The Truth About Scary Tamiflu Side Effects
Can this flu med really make someone suicidal?
At least once every flu season, we hear a chilling story about someone who has experienced an abnormal or dangerous psychiatric event after taking the prescription antiviral flu medication Tamiflu. The latest accounts? That Tamiflu can cause suicide or suicidal thoughts.
Tamiflu, known generically as oseltamivir, can be taken by anyone who has the flu. But it’s most often recommended for people who are at the highest risk of developing serious complications—that means kids, older folks, and those whose immune systems are already weakened.
However, it's not exactly a game-changer: The medication can shorten a bout of the flu by less than a day. And for the medication to work its best, Tamiflu needs to be taken within the first 48 hours or so after symptoms first appear. “Outside of that, it’s almost like you missed that window of the medicine being able to work at peak effectiveness,” says Sonia Patel, PharmD, chief pharmacist at the digital pharmacy Capsule.
That urgency sends some people clamoring to get their hands on a prescription before fully understanding Tamiflu’s drawbacks. “Any time you’re considering taking a drug, you have to consider whether the benefit you’re going to get from it is worth the risk,” says Nicole Bouvier, MD, associate professor of infectious diseases at the Icahn School of Medicine at Mount Sinai in New York City. “In most people, flu is definitely an unpleasant illness ... but you’ll get over it almost as fast as if you took Tamiflu. For the average healthy person, I think the potential risks are just not worth the benefits.”
Here are a few of those potential risks and side effects of Tamiflu you should know about.
Nausea and vomiting
The most common side effects of Tamiflu are nausea and vomiting, two symptoms that might be accompanied by abdominal pain. Usually these symptoms are not severe, and if they are going to strike, they’ll show up in the first few days of taking the med, according to the FDA.
“The drug course is pretty short anyway—it’s five days,” Dr. Bouvier says. “By the time most people develop the symptoms, they’re practically done anyway.” If you’re having severe stomach issues, it’s probably not Tamiflu, she adds, but a stomach bug you picked up or something you ate. Taking Tamiflu with food might help lower your chances of having to deal with any of these unpleasant—but not too severe—side effects, Patel adds.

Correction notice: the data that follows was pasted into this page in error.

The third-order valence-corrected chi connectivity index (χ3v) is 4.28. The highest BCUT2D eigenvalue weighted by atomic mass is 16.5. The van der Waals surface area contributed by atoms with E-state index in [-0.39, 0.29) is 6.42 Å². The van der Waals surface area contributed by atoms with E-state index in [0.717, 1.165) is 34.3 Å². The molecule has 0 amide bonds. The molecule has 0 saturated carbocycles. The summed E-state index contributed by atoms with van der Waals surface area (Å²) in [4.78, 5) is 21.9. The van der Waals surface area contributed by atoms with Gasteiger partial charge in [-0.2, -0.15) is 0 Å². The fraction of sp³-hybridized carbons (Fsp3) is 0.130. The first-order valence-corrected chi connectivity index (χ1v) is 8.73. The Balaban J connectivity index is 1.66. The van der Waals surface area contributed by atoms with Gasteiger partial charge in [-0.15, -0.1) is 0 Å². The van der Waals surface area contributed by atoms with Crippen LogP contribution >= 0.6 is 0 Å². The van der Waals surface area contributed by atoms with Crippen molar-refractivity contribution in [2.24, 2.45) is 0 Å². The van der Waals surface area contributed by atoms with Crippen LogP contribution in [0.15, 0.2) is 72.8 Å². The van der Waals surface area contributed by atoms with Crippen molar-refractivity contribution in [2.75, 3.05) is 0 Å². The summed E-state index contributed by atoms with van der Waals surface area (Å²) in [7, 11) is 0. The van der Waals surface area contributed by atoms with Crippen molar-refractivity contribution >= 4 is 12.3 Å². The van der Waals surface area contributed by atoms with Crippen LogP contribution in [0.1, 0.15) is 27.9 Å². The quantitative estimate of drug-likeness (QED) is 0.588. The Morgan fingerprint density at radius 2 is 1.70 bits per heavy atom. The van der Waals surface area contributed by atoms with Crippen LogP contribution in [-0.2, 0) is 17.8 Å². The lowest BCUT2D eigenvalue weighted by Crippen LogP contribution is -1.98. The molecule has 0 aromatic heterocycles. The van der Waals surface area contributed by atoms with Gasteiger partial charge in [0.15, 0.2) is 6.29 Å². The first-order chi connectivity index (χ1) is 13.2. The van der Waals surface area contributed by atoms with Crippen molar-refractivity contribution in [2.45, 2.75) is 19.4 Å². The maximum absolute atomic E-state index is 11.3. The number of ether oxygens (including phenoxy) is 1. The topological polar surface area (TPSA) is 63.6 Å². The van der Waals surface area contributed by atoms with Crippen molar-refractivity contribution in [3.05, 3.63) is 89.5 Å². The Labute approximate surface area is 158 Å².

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A wide range of strange behavior has been reported after taking Tamiflu, including dizziness, hallucinations, delirium, and even suicidal or homicidal thoughts or behavior, mostly in kids. So far, science hasn’t been able to parse out what’s actually causing these events, Dr. Bouvier says. “You don’t really know whether it’s the drug that’s causing it, whether it has something to do with being infected with flu, or if it would have happened anyway without flu infection or treatment.”
Somewhat comforting at least is that these instances are extremely rare, affecting less than 1% of people who take Tamiflu, Patel says. According to a review of the clinical studies of Tamiflu, there were 3,051 psychiatric incidents reported to the makers of Tamiflu during a time period when 48 million people were prescribed the drug—and, curiously, these cases were concentrated mostly in Japan, according to the Centers for Disease Control and Prevention (CDC). “It needs to be investigated more,” Dr. Bouvier says. “It’s hard to draw any conclusions now.”
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As with any medication, it’s possible to be allergic to an ingredient in Tamiflu. Allergic reactions to the drug are rare, but they can happen—and they might involve serious rashes. Call your doctor right away if you think you’re having an allergic reaction to Tamiflu. Symptoms could include a rash, trouble breathing, or any swelling of the hands or face, according to the Mayo Clinic.
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Elderly people are always prone to side effects because of interactions with other medications they might be taking at the same time, Dr. Bouvier says. Because they are more likely to be taking more medicines, the elderly have a higher chance of one or more of those meds not playing nicely with Tamiflu.
However, the flu tends to be more complicated in elderly people, as well as in young children; both groups are more likely to be hospitalized with the illness, for example. Even with the potential risks, Dr. Bouvier says, they may stand to benefit more from the drug than a healthy and young adult.